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DC Home Prices Set Record In June As Inventory Creeps Back

by Mark Wellborn

DC Home Prices Set Record In June As Inventory Creeps Back: Figure 1

Home prices in the District of Columbia rose 16.3 percent between June 2012 and June 2013 to reach a median sales price of $529,000, the highest on record for the city, according to a report released by RealEstate Business Intelligence on Wednesday. The new price point shatters the previous record, set just last month, by almost $40,000.

The median sales price for the entire DC area also climbed to a new record ($440,000), a 10 percent increase versus a year ago and tying the highest level for the area set back in 2007.

Despite rising prices in the region, homes continue to sell at a frenzied pace.

The median number of days that listings spent on the market stood at nine in June for the second month in a row. To put that number in perspective, homes are now selling more than twice as fast as they were in June 2012.

However, the question that buyers out there really want an answer to is: Is there any relief coming for the historically low inventory that has plagued the market?

The answer is, sort of.

While the number of active listings remains historically low, new listings are surging, rising at a double-digit rate (+10.6%) for the third consecutive month. But as RBI’s Corey Hart explains, this doesn’t mean that supply is balancing out with demand.

“Hard to say if this three-month trend of double-digit gains will bring us out of the ‘inventory bottom’,” Hart told UrbanTurf. “Because these gains have been partially offset by three months of increased contract activity (+9.0% in April, +6% in May, +7% in June), the DC area continues to hover around two months of supply. The 8,281 active listings at the end of June are still 46.4 percent lower than the 10-year June average. But if potential sellers continue to come off the sidelines in the months ahead, due to the favorable conditions, and purchase activity eases, then we could see less of an inventory squeeze.”

Hart also pointed out that the current inventory levels remain above the chronically low levels experienced in 2004-2005 when there were stretches with less than one month of supply and some months had more sales recorded than there were active listings at month’s end.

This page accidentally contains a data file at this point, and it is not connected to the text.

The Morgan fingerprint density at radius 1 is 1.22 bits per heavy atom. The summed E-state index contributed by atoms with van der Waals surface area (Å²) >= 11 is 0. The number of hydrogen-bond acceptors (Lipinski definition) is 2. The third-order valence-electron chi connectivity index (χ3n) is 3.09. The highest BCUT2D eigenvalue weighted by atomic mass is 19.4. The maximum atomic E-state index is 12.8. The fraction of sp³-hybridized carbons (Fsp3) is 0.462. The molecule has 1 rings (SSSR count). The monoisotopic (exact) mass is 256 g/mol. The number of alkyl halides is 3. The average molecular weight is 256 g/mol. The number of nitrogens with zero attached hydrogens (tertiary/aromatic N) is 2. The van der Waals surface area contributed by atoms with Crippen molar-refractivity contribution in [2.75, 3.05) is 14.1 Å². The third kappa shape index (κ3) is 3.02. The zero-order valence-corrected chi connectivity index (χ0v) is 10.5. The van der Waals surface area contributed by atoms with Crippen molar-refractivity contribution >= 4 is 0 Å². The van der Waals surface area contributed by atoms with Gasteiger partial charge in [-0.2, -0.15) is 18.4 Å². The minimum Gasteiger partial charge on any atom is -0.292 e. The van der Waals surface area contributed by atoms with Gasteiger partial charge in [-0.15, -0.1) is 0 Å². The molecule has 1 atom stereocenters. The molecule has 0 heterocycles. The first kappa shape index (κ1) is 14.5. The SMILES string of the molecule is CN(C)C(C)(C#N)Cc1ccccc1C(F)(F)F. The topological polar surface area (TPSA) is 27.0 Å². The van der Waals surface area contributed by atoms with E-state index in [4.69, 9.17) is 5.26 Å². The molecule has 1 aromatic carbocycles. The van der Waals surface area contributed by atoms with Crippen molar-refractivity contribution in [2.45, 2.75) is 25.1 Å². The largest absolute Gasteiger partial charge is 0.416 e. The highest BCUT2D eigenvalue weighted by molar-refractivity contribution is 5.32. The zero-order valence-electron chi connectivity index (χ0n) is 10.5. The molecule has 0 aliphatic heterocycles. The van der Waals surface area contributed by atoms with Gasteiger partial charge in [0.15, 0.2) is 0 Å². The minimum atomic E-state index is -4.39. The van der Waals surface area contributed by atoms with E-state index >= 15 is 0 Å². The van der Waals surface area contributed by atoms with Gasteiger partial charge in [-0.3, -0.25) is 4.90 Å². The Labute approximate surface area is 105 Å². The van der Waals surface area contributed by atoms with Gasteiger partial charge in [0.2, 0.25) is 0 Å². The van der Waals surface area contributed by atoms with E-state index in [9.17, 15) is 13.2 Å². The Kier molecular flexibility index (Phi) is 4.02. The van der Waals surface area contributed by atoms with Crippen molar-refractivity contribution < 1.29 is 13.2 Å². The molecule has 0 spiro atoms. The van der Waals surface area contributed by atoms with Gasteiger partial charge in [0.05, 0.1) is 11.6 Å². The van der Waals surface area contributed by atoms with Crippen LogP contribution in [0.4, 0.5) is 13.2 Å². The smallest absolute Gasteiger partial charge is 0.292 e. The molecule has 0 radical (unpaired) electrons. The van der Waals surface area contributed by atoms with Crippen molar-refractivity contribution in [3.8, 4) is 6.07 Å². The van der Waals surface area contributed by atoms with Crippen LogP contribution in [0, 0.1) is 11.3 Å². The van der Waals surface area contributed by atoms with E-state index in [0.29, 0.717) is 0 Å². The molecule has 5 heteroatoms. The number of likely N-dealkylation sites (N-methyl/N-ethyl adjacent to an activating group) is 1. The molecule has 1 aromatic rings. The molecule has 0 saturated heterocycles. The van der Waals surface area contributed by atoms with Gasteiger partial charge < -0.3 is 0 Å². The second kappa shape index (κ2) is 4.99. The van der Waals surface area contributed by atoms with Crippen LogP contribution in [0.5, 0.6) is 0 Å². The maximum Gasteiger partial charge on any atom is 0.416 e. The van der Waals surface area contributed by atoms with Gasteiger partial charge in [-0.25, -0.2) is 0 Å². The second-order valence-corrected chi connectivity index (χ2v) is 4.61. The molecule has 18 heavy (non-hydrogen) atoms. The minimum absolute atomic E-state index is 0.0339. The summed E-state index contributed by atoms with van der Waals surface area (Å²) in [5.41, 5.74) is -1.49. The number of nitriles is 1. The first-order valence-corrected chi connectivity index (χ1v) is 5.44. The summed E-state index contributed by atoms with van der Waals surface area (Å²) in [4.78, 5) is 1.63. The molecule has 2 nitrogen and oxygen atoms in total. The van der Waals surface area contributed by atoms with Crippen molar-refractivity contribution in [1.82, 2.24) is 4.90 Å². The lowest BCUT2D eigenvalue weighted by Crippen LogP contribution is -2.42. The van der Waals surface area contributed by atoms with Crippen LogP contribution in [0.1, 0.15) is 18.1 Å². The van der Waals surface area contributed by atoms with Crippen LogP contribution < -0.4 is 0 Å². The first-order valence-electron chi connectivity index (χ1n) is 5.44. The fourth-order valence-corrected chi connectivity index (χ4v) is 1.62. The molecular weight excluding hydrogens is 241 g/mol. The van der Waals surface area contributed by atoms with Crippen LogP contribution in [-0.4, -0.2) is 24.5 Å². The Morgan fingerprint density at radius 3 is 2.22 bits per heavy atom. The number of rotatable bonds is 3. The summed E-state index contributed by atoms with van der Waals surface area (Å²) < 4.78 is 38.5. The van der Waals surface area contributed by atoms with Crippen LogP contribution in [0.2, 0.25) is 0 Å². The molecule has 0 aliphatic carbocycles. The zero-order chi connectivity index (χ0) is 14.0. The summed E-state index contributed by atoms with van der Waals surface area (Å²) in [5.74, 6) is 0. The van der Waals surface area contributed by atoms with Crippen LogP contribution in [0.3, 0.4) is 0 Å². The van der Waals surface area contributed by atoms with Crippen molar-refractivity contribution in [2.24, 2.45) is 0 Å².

Here are a few other interesting statistics from the report:

  • The average sales-to-original-list-price ratio reached 99.1 percent in June.
  • Closed home sales rose 12.3 percent between June 2012 and June 2013, the 15th consecutive month with a year-over-year gain.

The area that RBI analyzes includes DC, Montgomery County, Prince George’s County, Alexandria City, Arlington County, Fairfax County, Fairfax City, and Falls Church City.

The thumbnail photo is of a house at 127 Quincy Street in Chevy Chase that recently went under contract. Photo by Maxwell MacKenzie.

This article originally published at https://dc.urbanturf.com/articles/blog/dc_home_prices_set_record_again_inventory_creeps_back/7297

3 Comments

  1. Vinh An Nguyen said at 4:20 pm on Wednesday July 10, 2013:
    The premise that one can have infinitely expanding home prices at rates double, triple or more that of growth in personal income in a given area is ludicrous.
  1. Hstfatest said at 11:11 pm on Thursday July 11, 2013:
    That's what this blog would have you think. But there's a serious fundamental problem here!
  1. anon said at 4:15 pm on Friday July 12, 2013:
    @Vinh I agree but DC is increasingly becoming a more desirable place to live every day and more people move here than leave now. The housing stock is limited so supply will continue to outstrip demand. Given that the DC area should be metro area for decades to come and with traffic being a major issue with a road infrastructure that is structurally constrained (ie. not changing ever), DC will become a moderately dense and vibrant city over time. I think DC will become the Manhattan for the area with the surrounding area being the NYC boroughs and NY/NJ suburbs. And given that, DC prices will continue to be way out of reach for many buyers. Buy now.

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